Goodwill Faces: Alison, Joe and Sam, Sherion & Ta'Vion

by Andrew Lang, Seattle Goodwill
February 2, 2017

Catch up on Goodwill Faces with the four stories below. Tune into our FacebookTwitter, and Instagram to follow our weekly #GoodwillFaces series!

Years ago Alison was a semester away from earning a computer science degree when she had an epiphany. She hated it. The earning potential behind a degree in technology was enticing, but the passion simply wasn’t there. So Alison left college and took some online courses before randomly taking a job working with adults who had disabilities. She fell in love with it and eventually went back to college at Oregon State University, where she earned a degree in human services. Alison completed an internship, working with children for DSHS and realized her desire to work with youth. Her journey has led her to Seattle Goodwill where she serves as Youth Program Supervisor, overseeing the Green Corps and Youth Year-Round Programs.


“Both programs teach me more about life and, sure, we are teaching them, but they are teaching us just as much. Seeing the youth’s growth, it’s incredible. For the Youth Year-Round Program getting that graduation announcement from someone that comes in and had a 0.4 GPA and was just extremely behind but was able to fight through and graduate now is so rewarding. Then they send you the graduation announcement, and they want you there because you were a part of that. For Green Corps, it’s hearing ‘Thanks to Goodwill, I’m able to step away from my life and have a second chance.’ Words can’t really describe what it’s like. It’s not just me; it’s all of Goodwill that is behind all of this. It’s incredible.”



Brothers Joe and Sam from 2011 to 2015 were living a nomadic lifestyle after being​ evicted from their home where they lived with their parents and brother. Sam and Joe decided to visit Seattle Goodwill’s Job Training and Education Center in Marysville last summer, took several courses and workshops including Keyboarding, Retail and Customer Service and Resume Essentials and both have landed jobs. Sam and Joe are thrilled to start financially helping their family and plan to begin saving for college.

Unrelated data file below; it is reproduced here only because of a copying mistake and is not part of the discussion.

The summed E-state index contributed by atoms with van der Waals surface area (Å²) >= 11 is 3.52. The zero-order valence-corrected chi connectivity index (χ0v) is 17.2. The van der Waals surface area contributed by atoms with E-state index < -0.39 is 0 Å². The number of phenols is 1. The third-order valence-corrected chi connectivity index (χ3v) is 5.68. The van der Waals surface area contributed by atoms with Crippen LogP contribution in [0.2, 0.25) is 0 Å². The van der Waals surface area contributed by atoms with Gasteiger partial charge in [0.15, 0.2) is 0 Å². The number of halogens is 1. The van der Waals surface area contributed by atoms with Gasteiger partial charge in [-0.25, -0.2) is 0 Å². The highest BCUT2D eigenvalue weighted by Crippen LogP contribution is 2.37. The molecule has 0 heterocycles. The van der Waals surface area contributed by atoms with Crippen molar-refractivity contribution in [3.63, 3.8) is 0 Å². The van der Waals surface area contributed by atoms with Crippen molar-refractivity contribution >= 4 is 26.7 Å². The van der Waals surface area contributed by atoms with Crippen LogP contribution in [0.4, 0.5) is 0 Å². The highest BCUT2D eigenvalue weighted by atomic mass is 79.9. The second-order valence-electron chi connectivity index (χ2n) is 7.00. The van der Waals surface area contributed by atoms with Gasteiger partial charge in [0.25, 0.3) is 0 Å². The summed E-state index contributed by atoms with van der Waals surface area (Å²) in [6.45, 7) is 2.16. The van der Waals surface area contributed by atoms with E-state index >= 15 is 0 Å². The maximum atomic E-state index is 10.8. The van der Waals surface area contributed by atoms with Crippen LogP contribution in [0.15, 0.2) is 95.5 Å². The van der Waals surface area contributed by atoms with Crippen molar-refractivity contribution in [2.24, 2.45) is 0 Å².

“About the time I graduated from high school our family got evicted from our home. We were living out of hotels for a while. I spent most of that time in the room taking care of the dogs and cleaning up for when they’d kick us out. I really wanted to start helping out. I just couldn’t get an interview. After years of not even getting a call back, I was feeling really discouraged about applying to places, and coming here (to Goodwill) helped with getting that call back right away. I think what helped me the most was in the workshops. I took one of the ones for resume building, (and it) showed me how to make one that was decent since mine had a large hole in it. (Goodwill) helped me best by keeping me from getting in my own way about thinking I wasn’t going to get a job before I even tried.”


“I was in school until 2015 when I graduated. It was like a year after high school for me, so I figured I’d need a job eventually, so I thought (going to Goodwill) would be a good idea to at least get my leg in the door of getting one. I just looked at the schedule and saw what interested me. (The curriculum) was very well organized, very well thought out.”